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Products > Euphorbia lambii
 
Euphorbia lambii - Tree Euphorbia
   
Image of Euphorbia lambii
[2nd Image]
Habit and Cultural Information
Category: Shrub
Family: Euphorbiaceae (Spurges)
Origin: Canary Islands (Atlantic Ocean)
Evergreen: Yes
Flower Color: Yellow Green
Bloomtime: Spring
Synonyms: [E. bourgaeana, E. lambiorum]
Height: 6-10 feet
Exposure: Full Sun
Summer Dry: Yes
Irrigation (H2O Info): Low Water Needs
Winter Hardiness: 25-30 F
May be Poisonous  (More Info): Yes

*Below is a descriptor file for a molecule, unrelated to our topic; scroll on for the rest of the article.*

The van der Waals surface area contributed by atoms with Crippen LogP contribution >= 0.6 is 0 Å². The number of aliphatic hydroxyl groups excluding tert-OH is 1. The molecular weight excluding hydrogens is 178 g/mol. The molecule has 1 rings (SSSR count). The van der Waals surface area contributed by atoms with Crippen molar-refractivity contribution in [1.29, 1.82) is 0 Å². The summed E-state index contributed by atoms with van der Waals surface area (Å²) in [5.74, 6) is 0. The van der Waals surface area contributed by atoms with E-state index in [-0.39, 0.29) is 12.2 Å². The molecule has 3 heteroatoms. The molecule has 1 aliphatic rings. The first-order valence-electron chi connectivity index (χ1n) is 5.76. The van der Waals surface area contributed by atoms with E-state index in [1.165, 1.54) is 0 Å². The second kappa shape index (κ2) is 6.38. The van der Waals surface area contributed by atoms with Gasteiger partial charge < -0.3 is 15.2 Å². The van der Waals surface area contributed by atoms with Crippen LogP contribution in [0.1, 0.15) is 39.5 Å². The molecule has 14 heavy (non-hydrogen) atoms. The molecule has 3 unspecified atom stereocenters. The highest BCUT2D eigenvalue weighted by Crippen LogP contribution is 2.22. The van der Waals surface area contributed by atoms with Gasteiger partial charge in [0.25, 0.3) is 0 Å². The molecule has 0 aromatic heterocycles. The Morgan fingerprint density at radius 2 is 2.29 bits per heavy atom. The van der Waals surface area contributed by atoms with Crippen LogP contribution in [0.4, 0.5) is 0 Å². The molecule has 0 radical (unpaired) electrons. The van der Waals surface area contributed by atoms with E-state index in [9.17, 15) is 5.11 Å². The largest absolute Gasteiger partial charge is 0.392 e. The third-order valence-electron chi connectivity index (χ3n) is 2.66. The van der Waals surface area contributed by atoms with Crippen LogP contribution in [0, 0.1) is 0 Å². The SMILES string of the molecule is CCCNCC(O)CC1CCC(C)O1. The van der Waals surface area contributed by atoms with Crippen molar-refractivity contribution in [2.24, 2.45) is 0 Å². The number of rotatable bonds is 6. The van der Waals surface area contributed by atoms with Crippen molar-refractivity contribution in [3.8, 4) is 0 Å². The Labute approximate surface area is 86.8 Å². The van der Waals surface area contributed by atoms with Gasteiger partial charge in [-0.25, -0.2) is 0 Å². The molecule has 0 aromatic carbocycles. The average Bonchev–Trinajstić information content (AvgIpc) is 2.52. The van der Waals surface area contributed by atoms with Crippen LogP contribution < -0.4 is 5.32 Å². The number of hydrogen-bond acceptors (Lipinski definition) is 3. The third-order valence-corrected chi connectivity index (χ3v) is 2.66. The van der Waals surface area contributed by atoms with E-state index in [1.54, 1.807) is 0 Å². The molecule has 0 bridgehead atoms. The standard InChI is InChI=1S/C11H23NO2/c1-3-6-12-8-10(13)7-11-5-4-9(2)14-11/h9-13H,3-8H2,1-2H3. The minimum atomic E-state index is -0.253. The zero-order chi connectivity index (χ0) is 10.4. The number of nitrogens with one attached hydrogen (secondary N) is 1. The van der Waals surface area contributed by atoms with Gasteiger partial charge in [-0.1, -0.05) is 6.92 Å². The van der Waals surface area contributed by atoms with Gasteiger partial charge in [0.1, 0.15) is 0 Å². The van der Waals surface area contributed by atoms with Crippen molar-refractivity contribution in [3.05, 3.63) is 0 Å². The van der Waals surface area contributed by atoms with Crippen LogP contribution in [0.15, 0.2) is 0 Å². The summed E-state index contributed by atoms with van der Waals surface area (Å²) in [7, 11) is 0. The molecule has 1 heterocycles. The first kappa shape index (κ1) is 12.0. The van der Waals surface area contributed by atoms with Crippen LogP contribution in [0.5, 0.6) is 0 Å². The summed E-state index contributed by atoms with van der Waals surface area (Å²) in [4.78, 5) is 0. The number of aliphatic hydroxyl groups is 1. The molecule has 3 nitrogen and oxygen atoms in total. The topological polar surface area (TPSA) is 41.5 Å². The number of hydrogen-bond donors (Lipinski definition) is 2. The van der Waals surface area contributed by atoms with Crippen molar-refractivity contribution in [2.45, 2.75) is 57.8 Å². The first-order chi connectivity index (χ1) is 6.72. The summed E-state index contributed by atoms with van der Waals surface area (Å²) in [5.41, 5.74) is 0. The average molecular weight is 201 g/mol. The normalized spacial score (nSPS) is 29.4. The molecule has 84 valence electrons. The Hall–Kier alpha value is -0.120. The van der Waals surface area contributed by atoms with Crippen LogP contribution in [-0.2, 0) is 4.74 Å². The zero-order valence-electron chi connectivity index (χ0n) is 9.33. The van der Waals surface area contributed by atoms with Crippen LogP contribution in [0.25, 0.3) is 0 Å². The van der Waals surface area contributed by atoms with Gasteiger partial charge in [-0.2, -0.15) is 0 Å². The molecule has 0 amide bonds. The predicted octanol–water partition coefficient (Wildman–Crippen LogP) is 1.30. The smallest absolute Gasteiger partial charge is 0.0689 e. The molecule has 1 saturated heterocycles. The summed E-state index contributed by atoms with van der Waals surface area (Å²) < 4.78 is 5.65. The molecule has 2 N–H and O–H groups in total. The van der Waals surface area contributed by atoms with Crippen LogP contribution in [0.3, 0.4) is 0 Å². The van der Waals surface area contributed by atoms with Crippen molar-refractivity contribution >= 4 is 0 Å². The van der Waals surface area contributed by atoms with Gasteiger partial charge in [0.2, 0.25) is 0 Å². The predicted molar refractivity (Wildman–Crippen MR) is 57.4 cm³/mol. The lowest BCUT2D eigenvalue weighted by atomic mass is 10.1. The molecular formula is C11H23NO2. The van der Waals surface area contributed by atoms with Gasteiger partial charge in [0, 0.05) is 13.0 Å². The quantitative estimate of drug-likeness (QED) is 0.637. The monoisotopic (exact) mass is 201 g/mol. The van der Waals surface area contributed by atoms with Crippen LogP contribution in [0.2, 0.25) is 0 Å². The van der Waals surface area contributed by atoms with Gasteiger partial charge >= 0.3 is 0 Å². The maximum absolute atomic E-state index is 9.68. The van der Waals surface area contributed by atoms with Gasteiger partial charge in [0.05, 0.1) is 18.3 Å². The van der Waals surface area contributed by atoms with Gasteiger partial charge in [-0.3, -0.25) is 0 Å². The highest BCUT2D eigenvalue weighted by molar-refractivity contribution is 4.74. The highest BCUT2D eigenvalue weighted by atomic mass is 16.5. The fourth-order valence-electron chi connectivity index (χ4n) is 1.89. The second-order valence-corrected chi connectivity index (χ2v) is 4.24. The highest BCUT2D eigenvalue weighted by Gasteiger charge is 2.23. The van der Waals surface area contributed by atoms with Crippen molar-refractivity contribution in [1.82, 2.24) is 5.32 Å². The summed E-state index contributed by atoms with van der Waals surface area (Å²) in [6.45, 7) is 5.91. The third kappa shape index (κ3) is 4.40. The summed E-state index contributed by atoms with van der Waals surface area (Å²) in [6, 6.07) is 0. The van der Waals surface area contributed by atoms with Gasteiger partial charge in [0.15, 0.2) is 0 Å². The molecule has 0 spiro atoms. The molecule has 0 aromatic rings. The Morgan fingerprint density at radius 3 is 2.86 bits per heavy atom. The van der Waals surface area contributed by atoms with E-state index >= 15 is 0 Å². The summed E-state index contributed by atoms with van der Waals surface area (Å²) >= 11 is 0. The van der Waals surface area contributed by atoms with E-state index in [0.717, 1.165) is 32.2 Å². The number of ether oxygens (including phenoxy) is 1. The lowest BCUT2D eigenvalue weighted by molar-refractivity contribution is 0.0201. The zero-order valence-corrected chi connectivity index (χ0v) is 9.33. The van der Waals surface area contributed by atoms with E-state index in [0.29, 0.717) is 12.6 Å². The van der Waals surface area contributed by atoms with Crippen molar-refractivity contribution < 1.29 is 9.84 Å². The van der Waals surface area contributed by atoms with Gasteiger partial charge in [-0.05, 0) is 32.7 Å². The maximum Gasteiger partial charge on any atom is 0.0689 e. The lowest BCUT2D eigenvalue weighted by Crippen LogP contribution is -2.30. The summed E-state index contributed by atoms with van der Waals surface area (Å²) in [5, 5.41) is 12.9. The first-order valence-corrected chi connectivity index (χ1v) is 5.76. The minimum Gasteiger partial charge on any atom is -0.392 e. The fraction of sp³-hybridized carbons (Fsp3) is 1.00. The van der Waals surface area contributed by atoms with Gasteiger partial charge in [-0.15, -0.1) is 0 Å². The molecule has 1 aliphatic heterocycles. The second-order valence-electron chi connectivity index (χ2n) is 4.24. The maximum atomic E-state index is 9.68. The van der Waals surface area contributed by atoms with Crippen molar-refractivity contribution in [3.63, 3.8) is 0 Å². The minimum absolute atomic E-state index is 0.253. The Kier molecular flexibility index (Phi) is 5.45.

Euphorbia lambii (Tree Euphorbia) - This succulent tree looks like something that came straight out of a Dr. Seuss book! Growing 6 to 10 feet tall and as wide, it has a thick gray colored main trunk and large wide spreading leafless lower stems from which erect thick branches arise capped with a pompom cluster of 6 inch long yellowish-green to blue green leaves. In spring it displays 6 inch wide bunches of showy circular greenish-yellow cupped bracts that are held above the foliage and hold the small green flowers. Plant in a well-draining soil in full sun to even pretty deep shade (where foliage is a bit darker and stems more lanky) and water little if at all to occasionally - with abundant water expect much faster growth and a larger plant. Protect from hard frost as it is hardy only down to about 25 to 30 degrees. Our large plant in the garden withstood the Christmas 1990 freeze where temperatures dropped to 18 F but with considerable damage. In the January 2007 freeze plants in the garden weathered 3 nights down to 25 degrees without damage. Individual plants may only live for about 10 to 15 years but will often set abundant seed which germinates to produce new plants in the garden and fortunately are easy to dig to relocate or compost but avoid the white sap which can be irritating to eyes and skin. This plant sometimes has stems that spontaneously crest (also called fasciation) with the fan of leaves spreading out along a broadly horizontal stem tip. Euphorbia lambii comes from the island of Gomera in the Canary Islands where it grows in the forest margins of the northwest and central areas of the island from 2,000 to 2,600 feet in elevation and is considered rare in habitat. The name for the genus is derived from Euphorbus, the Greek physician of King Juba II of Numidia and later of Mauritania. In 12 B.C. King Juba named a cactus-like plant he found in the Atlas Mountains after his physician and later Carl Linnaeus assigned the name Euphorbia to the entire genus. The specific epithet honoring British nurseryman Edgar Lamb (1905-1980) was given to this plant in 1960 by the Swedish born Canary Island botanist Eric Sventenius. More recent phylogenetic work has determined that this name should be synonymous with a smaller growing plant also found on the island of Gomera, Euphorbia bourgaeana, and the name Euphorbia lambiorum is also sometimes used. We have continually grown this plant at the nursery since 1994 and continue to call it Euphorbia lambii until such time as Euphorbia bourgaeana becomes more commonly used.  The information displayed on this page is based on research conducted about this plant in our library and from reliable online sources. We also consider observations that we have made of it growing in the nursery's garden and in other gardens, as well how it has performed in our crops out in the nursery field. We will incorporate comments that we receive from others as well, and welcome hear from anyone who may have additional information, particularly if they have knowledge of cultural information we do not mention that would aid others in growing Euphorbia lambii.
 
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